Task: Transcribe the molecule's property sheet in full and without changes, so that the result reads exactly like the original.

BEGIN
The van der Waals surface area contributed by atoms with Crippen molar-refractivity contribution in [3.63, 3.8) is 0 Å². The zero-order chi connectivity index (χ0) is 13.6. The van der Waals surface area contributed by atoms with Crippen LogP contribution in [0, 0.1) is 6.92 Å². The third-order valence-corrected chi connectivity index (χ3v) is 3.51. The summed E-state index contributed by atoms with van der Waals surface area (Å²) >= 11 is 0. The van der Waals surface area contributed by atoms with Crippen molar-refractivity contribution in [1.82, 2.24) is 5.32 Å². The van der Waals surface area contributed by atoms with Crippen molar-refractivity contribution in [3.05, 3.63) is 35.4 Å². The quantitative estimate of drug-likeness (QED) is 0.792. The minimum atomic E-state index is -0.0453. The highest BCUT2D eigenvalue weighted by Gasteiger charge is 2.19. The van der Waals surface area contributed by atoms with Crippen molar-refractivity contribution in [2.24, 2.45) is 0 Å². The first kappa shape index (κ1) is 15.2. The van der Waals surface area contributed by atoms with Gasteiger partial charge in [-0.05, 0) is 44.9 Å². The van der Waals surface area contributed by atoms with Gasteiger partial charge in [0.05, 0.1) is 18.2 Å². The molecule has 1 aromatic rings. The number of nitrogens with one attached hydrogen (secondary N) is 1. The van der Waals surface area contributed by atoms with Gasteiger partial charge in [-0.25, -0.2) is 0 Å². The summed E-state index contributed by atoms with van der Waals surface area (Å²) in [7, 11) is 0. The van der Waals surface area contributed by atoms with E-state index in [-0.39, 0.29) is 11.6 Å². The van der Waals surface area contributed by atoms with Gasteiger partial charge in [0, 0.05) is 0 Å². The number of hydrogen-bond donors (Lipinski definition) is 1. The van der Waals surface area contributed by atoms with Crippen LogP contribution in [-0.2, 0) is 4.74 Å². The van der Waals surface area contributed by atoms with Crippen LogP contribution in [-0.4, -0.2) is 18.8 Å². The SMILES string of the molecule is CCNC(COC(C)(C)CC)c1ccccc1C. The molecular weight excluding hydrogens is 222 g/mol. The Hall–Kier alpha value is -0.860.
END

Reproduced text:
The van der Waals surface area contributed by atoms with Crippen molar-refractivity contribution in [3.63, 3.8) is 0 Å². The zero-order chi connectivity index (χ0) is 13.6. The van der Waals surface area contributed by atoms with Crippen LogP contribution in [0, 0.1) is 6.92 Å². The third-order valence-corrected chi connectivity index (χ3v) is 3.51. The summed E-state index contributed by atoms with van der Waals surface area (Å²) >= 11 is 0. The van der Waals surface area contributed by atoms with Crippen molar-refractivity contribution in [1.82, 2.24) is 5.32 Å². The van der Waals surface area contributed by atoms with Crippen molar-refractivity contribution in [3.05, 3.63) is 35.4 Å². The quantitative estimate of drug-likeness (QED) is 0.792. The minimum atomic E-state index is -0.0453. The highest BCUT2D eigenvalue weighted by Gasteiger charge is 2.19. The van der Waals surface area contributed by atoms with Crippen molar-refractivity contribution in [2.24, 2.45) is 0 Å². The first kappa shape index (κ1) is 15.2. The van der Waals surface area contributed by atoms with Gasteiger partial charge in [-0.05, 0) is 44.9 Å². The van der Waals surface area contributed by atoms with Gasteiger partial charge in [0.05, 0.1) is 18.2 Å². The molecule has 1 aromatic rings. The number of nitrogens with one attached hydrogen (secondary N) is 1. The van der Waals surface area contributed by atoms with Gasteiger partial charge in [-0.25, -0.2) is 0 Å². The summed E-state index contributed by atoms with van der Waals surface area (Å²) in [7, 11) is 0. The van der Waals surface area contributed by atoms with E-state index in [-0.39, 0.29) is 11.6 Å². The van der Waals surface area contributed by atoms with Gasteiger partial charge in [0, 0.05) is 0 Å². The number of hydrogen-bond donors (Lipinski definition) is 1. The van der Waals surface area contributed by atoms with Crippen LogP contribution in [-0.2, 0) is 4.74 Å². The van der Waals surface area contributed by atoms with Crippen LogP contribution in [-0.4, -0.2) is 18.8 Å². The SMILES string of the molecule is CCNC(COC(C)(C)CC)c1ccccc1C. The molecular weight excluding hydrogens is 222 g/mol. The Hall–Kier alpha value is -0.860.